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Engineers and scientists operating NASA's Phoenix Mars Lander decided early yesterday to repeat a practice of releasing Martian soil from the scoop on the lander's Robotic Arm.
One week after landing on far-northern Mars, NASA Phoenix spacecraft lifted its first scoop of Martian soil as a test of the lander's Robotic Arm.
NASA's Phoenix Mars Lander may have already caught its first glimpse of Martian ice less than a week after arriving at its new red planet home.
Scientists have discovered what may be ice that was exposed when soil was blown away as NASA's Phoenix spacecraft landed on Mars. The possible ice appears in an image the robotic arm camera took underneath the lander, near a footpad.
NASAâ€™s Mars lander is returning more detailed images from the Martian surface and is now preparing its instruments for science operations.
Scientists leading NASA's Phoenix Mars mission from the University of Arizona in Tucson sent commands to unstow its robotic arm and take more images of its landing site early today.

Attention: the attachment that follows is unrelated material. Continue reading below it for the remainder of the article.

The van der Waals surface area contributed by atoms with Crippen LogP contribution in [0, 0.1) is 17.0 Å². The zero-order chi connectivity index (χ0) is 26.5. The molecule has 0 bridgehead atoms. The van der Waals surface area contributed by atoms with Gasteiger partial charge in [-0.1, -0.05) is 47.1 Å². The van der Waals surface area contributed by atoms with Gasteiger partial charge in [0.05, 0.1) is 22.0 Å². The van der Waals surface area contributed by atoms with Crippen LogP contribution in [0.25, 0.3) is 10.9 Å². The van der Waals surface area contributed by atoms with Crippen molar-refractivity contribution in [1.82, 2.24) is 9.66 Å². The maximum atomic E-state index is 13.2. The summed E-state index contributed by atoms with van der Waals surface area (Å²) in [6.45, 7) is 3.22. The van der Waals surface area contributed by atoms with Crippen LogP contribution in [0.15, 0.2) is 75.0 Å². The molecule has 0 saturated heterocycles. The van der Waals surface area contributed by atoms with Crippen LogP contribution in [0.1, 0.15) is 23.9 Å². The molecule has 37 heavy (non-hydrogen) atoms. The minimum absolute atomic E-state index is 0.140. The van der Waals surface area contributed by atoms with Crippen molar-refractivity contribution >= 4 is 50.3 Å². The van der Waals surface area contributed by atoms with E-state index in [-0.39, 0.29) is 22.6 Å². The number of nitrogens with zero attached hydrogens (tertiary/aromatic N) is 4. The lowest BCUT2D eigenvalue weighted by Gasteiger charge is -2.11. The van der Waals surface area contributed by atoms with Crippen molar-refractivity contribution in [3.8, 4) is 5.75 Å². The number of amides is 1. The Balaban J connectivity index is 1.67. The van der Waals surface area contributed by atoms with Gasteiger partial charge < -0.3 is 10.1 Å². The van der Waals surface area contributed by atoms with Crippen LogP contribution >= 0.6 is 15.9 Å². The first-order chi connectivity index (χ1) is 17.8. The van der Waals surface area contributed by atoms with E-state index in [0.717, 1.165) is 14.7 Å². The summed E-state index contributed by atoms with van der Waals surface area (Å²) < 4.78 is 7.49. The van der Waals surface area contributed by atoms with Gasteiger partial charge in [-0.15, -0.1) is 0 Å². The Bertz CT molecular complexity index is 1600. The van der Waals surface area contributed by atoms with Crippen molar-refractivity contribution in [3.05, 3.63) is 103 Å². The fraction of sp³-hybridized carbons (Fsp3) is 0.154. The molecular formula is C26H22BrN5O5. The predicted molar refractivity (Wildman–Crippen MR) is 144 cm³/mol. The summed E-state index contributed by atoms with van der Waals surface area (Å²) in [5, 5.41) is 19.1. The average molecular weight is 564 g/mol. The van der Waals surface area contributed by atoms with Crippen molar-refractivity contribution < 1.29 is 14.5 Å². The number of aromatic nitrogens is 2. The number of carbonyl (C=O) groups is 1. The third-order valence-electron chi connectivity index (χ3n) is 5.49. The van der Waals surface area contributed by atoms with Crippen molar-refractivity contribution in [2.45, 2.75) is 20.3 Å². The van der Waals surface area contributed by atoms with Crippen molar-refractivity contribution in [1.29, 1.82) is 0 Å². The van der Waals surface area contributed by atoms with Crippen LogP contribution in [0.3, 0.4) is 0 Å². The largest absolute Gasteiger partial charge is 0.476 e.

With data recorded on board Mars Express, you can hear Phoenix descend on to the surface of the Red Planet. After being processed by the Mars Express Flight Control Team, the sounds of Phoenix descending are audible, loud and clear.
This story was updated at 4:13 p.m. EDT. PASADENA, Calif.
NASA's Phoenix Lander is ready to begin moving its robotic arm, first unlatching its wrist and then flexing its elbow. Also, HiRISE has taken a new color image of Phoenix on the ground about 22 hours after it landed.
A telescopic camera in orbit around Mars caught a view of NASA's Phoenix Mars Lander suspended from its parachute during the lander's successful arrival at Mars Sunday evening, May 25.
- The deadly nightshade, Atropa Belladonna, which possesses stupefying or poisonous properties.
- A sleeping-potion; a soporific.
- To mutter deliriously.
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